Online shopping is sometimes the most environmentally friendly option

online shopping

Is today’s online shopping boom bad for the environment? Not necessarily, according to new research by Amsterdam University of Applied Sciences and TNO. In late 2019, they conducted a broad survey into the effect of different shopping options on carbon emissions. It turns out that ordering goods online for home delivery can actually be the most environmentally friendly option sometimes.

Online shopping has really taken off, especially now that the possibility to go to bricks-and-mortar stores is severely limited due to the pandemic. However, the degree of sustainability of a consumer’s shopping activity is heavily influenced by their own behaviour. The most sustainable choice is to walk or cycle to a collection point or store. By far the worst decision is to drive to pick up a single parcel or to visit a single store. Compared with that, ordering goods online for home delivery turns out to be a much more sustainable option.

Consumer shopping behaviour

In December 2019 and January 2020 (pre-COVID-19), the survey analysed the online purchasing behaviour of 4,468 Dutch consumers. Although a purchase can consist of multiple deliveries and multiple packages per delivery, on average approximately 93% of online purchases are delivered in a single delivery moment. Since the study investigated the carbon emissions per purchase (i.e. multiple deliveries and multiple packages), the carbon emissions per purchase are higher than the emissions per delivered package.

In addition, the study researched the general shopping behaviour of consumers. The car is the most frequently used means of transport in the Netherlands for daily (49%), non-daily (55%) and large (72%) purchases. While the frequency of visits to shopping areas for daily purchases has hardly changed over the past 13 years, there has been a significant decrease in the frequency with which people go shopping for non-daily and large purchases.

Emissions from shopping trips, collections and home deliveries

The study only analysed the carbon emissions produced in the last leg of the goods transport journey. In the case of online shopping, this covered the delivery from the last distribution centre (possibly via a collection point or store) to the consumer’s home address (also including returns). In the case of physical shopping trips, it covered the consumer’s journey to the store and back again. The analysis shows that shopping trips, collections and home deliveries can all be sustainable choices in theory.

But whether a purchase is actually sustainable in practice depends on several factors: the means of transport the consumer uses to get to the collection point or the store, the distance covered and the extent to which the consumer combines the trip with other purchases. Driving to a store to make one purchase or to pick up a single online order is a bad choice from an environmental perspective, because on average it generates more than three times the emissions as home delivery of an online order. The most sustainable option is to pick up a product by walking or cycling to a store or collection point.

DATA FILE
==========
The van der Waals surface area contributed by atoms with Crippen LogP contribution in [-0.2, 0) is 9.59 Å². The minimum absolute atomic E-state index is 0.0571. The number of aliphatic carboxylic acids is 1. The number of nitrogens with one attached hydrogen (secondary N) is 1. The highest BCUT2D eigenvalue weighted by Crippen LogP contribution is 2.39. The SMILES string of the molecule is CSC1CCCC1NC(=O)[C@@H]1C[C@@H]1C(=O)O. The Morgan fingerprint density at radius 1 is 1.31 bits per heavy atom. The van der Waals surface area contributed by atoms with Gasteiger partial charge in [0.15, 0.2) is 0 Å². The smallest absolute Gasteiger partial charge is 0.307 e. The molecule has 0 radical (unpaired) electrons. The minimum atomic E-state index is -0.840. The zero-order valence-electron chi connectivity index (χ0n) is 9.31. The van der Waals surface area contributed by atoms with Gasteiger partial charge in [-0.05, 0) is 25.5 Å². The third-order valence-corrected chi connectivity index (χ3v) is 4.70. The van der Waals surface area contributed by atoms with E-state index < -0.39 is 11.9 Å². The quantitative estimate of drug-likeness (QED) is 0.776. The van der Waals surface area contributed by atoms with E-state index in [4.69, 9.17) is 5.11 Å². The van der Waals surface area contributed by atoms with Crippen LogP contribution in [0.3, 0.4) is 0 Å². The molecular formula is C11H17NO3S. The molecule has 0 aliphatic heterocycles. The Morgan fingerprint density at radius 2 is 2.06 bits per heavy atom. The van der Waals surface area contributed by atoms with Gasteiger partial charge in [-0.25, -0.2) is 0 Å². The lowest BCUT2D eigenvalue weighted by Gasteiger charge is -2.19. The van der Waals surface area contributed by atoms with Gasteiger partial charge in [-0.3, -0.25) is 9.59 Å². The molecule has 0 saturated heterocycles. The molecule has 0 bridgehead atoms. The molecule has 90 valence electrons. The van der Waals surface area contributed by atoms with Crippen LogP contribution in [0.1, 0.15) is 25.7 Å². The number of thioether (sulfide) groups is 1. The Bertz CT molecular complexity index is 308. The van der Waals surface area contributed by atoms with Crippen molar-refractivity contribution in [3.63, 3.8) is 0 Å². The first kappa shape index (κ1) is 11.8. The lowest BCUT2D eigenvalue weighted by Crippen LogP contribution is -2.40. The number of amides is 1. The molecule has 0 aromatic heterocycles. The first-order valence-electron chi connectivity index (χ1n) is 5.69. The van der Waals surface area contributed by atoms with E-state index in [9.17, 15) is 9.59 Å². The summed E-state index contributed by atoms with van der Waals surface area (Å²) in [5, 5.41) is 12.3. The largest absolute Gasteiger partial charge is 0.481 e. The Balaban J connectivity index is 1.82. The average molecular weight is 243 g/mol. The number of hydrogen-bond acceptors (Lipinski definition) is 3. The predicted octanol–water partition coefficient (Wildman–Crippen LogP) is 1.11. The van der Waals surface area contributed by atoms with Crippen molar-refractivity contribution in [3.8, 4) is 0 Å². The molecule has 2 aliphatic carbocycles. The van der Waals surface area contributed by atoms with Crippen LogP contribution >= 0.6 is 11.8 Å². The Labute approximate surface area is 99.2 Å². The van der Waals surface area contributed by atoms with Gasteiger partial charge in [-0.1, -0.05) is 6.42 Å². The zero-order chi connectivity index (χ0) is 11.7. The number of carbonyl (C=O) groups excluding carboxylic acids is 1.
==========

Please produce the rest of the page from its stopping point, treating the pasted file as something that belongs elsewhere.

Based on the results of the survey, it was calculated that home delivery produces an average of 250-550g of CO2 (250g is comparable to the emissions generated by 0.1-0.2 litres of petrol, Ed.). That translates into an average of 230g of CO2 per parcel (based on parcel shipping data from 2017). More recent figures from carriers show that it can be assumed that this average has improved significantly over the past three years thanks to more efficient routes, less packaging resulting in smaller parcels, and the growing use of zero-emission transport.

Strong differences per product type

The study analysed over 7,100 online purchases by consumers and identified considerable differences per product type. On average, for example, buying consumer electronics goods online is more environmentally friendly than making physical purchases. The opposite is true for products such as cosmetics, however, since under normal circumstances consumers can often shop locally (i.e. they can walk or cycle to the store) and can combine their purchase with shopping for other goods or with other activities.

Additionally, the research by Amsterdam University of Applied Sciences and TNO demonstrates that it is beneficial to have collection points and stores located close to residential areas so that they are easily accessible on foot or by bicycle. The analysis also reveals that home delivery is actually a very environmentally acceptable way for consumers to receive their purchases, especially if the alternative would be for the consumer to drive to a store and back again purely for the purpose of making one purchase.